Table 2
Author, date and countryPatient groupStudy type (level of evidence)OutcomesKey resultsStudy weaknesses
Koes BW et al, Netherlands, 19915 RCTs all comparing cervical manipulation to a controlReviewRecovery3 studies concluded manipulation better than collar and analgesics.Studies rated poor-moderate on methodology scoring
Total number of patients combined 1112 studies showed no significant difference between manipulation and diazepam, a collar and transcutaneous nerve stimulation
Cassidy JD et al, Canada, 1992100 patients with mechanical neck pain,RCTMean improvement in pain as measured by visual analogue scale17.3 (SD19.5) v 10.5 (SD14.8)Only one treatment with pain score repeated immediately afterwards
One manipulation v mobilizationNo long term follow up
Manipulation was not carried out by an osteopath or chiropractor
Koes BW et al, Netherlands, 199329 patient with neck painRCTSubjective pain measurement and physical function over 12 monthsBoth groups improved without any statistical difference between groupsPatients were also assigned to receive treatment by their GP and placebo. These results were not reported Small numbers
physiotherapy (n=17) v manual therapy n=12 (manipulation and mobilisation)
Skargren EI et al, Sweden, 199670 patients with neck painRCTSubjective pain; Function, general healthSignificant improvement in pain, function and general health in both groupsNo breakdown of results between back and neck pain patients given for the last 2 outcomes
physiotherapy (n=29) v chiropractic (n=41)Sick leaveNo difference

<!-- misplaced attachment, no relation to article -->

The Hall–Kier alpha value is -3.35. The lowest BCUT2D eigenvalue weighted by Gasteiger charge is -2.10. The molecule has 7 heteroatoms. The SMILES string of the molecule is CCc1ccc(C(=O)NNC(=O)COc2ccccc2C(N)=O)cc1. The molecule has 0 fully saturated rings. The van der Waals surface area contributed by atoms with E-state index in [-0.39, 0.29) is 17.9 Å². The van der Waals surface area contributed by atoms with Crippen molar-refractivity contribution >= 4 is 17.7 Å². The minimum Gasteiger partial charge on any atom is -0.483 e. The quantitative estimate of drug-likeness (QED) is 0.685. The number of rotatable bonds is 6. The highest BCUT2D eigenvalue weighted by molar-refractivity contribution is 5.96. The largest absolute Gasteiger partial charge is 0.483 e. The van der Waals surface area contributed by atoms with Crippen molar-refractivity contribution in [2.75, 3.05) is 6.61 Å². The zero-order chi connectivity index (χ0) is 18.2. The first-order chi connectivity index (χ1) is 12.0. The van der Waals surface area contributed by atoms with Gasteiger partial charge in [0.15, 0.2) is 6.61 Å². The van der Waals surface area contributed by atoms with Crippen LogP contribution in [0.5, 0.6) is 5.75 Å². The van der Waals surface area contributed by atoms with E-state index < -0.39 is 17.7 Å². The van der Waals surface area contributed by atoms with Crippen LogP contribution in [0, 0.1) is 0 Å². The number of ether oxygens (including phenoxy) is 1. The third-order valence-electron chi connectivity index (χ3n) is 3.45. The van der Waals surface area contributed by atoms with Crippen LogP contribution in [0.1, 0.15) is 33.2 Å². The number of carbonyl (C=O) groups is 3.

Fulfillment of patient expectation.41% of chiropractic group v 24% physiotherapy group
All measured until 6 months
Verhoef MJ et al, Canada, 1997106 patients with neck pain and 88 with neck and back pain.Prospective cohortDisability (Neck Disability Index)Baseline mean score 23.5, mean score at 6 weeks 13.3 p<0.001No control group
All had chiropractic manipulation
Woodward MN et al, UK, 199628 patients with chronic “whiplash” syndrome.Retrospective cohortDisability at baseline and following treatment26/28 patients had reduction in disabilityFollow-up time period not specified
All had chiropractic manipulationDisability classified by either a chiropractor or by an orthopaedic doctor over the phone
No control group
Jordan A et al, Denmark, 1998119 patients with neck pain for more than 3 monthsRCTSelf reported pain and disabilityAll treatment modality groups had improved pain levels and disability scoresAll groups underwent intervention.
intensive training physiotherapy v chiropractic treatmentMedication useAll groups progressively reduced analgesic intakeNo comparison with natural progression of injury
All of above measured until 12 months.
Giles LGF and Muller R, Australia, 199933 patients with neck pain for at least 13 weeks,RCTDisability (Neck Disability Index) Measured at 4 weeksManipulation group median index score reduced by 10 points p=0.001Very small numbers particularly in acupuncture and medication groups
chiropractor manipulation (n=18), acupuncture (n=7) or medication (n=7)No statistically significant reduction in acupuncture or medication groupNumbers within table referring to number of patient with neck pain do not add up
Pain as measured by visual analogue scaleManipulation group median pain score reduced by 1.5 points p=0.002
No statistically significant reduction in acupuncture or medication groups
McMorland G and Suter E, Canada, 199961 patients presenting to chiropractic with neck pain. All received chiropractic manipulationRetrospective cohortNeck Disability Index scoreReduction in score after 4 weeks of treatmentNo statistics displayed
244 patients who did not complete therapy because they got better or worse were excluded!
No control group